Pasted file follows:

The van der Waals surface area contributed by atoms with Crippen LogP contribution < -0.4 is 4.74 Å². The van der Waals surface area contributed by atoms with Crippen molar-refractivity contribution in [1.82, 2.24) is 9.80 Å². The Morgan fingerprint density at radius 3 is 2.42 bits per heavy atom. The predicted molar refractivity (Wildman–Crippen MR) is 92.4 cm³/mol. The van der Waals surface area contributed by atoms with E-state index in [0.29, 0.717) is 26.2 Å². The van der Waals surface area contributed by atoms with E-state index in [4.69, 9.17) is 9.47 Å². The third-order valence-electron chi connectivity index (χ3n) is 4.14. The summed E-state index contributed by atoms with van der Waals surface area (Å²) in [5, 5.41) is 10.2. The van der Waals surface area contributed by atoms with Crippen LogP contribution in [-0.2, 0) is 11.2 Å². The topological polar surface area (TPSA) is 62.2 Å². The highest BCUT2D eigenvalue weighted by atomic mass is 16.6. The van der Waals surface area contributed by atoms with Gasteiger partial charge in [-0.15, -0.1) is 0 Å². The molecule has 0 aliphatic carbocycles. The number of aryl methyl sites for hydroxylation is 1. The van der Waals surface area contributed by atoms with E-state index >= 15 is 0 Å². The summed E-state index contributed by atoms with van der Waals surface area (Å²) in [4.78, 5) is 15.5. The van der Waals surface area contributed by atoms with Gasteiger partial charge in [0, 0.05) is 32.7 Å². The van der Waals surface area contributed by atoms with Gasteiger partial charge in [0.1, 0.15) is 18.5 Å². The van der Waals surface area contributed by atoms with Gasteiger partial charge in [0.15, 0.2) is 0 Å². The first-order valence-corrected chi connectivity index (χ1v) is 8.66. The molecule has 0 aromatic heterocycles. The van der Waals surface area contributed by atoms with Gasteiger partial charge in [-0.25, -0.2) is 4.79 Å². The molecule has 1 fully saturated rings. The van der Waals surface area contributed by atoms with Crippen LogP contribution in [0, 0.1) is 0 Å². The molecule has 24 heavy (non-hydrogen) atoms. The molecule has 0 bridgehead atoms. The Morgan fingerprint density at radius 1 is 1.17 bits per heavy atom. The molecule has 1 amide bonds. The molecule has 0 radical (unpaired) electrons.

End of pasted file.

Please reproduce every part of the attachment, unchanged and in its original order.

The van der Waals surface area contributed by atoms with Crippen LogP contribution < -0.4 is 4.74 Å². The van der Waals surface area contributed by atoms with Crippen molar-refractivity contribution in [1.82, 2.24) is 9.80 Å². The Morgan fingerprint density at radius 3 is 2.42 bits per heavy atom. The predicted molar refractivity (Wildman–Crippen MR) is 92.4 cm³/mol. The van der Waals surface area contributed by atoms with E-state index in [0.29, 0.717) is 26.2 Å². The van der Waals surface area contributed by atoms with E-state index in [4.69, 9.17) is 9.47 Å². The third-order valence-electron chi connectivity index (χ3n) is 4.14. The summed E-state index contributed by atoms with van der Waals surface area (Å²) in [5, 5.41) is 10.2. The van der Waals surface area contributed by atoms with Crippen LogP contribution in [-0.2, 0) is 11.2 Å². The topological polar surface area (TPSA) is 62.2 Å². The highest BCUT2D eigenvalue weighted by atomic mass is 16.6. The van der Waals surface area contributed by atoms with Gasteiger partial charge in [-0.15, -0.1) is 0 Å². The molecule has 0 aliphatic carbocycles. The number of aryl methyl sites for hydroxylation is 1. The van der Waals surface area contributed by atoms with E-state index >= 15 is 0 Å². The summed E-state index contributed by atoms with van der Waals surface area (Å²) in [4.78, 5) is 15.5. The van der Waals surface area contributed by atoms with Gasteiger partial charge in [0, 0.05) is 32.7 Å². The van der Waals surface area contributed by atoms with Gasteiger partial charge in [0.1, 0.15) is 18.5 Å². The van der Waals surface area contributed by atoms with Gasteiger partial charge in [0.15, 0.2) is 0 Å². The first-order valence-corrected chi connectivity index (χ1v) is 8.66. The molecule has 0 aromatic heterocycles. The van der Waals surface area contributed by atoms with Gasteiger partial charge in [-0.25, -0.2) is 4.79 Å². The molecule has 1 fully saturated rings. The van der Waals surface area contributed by atoms with Crippen LogP contribution in [0, 0.1) is 0 Å². The molecule has 24 heavy (non-hydrogen) atoms. The molecule has 0 bridgehead atoms. The Morgan fingerprint density at radius 1 is 1.17 bits per heavy atom. The molecule has 1 amide bonds. The molecule has 0 radical (unpaired) electrons.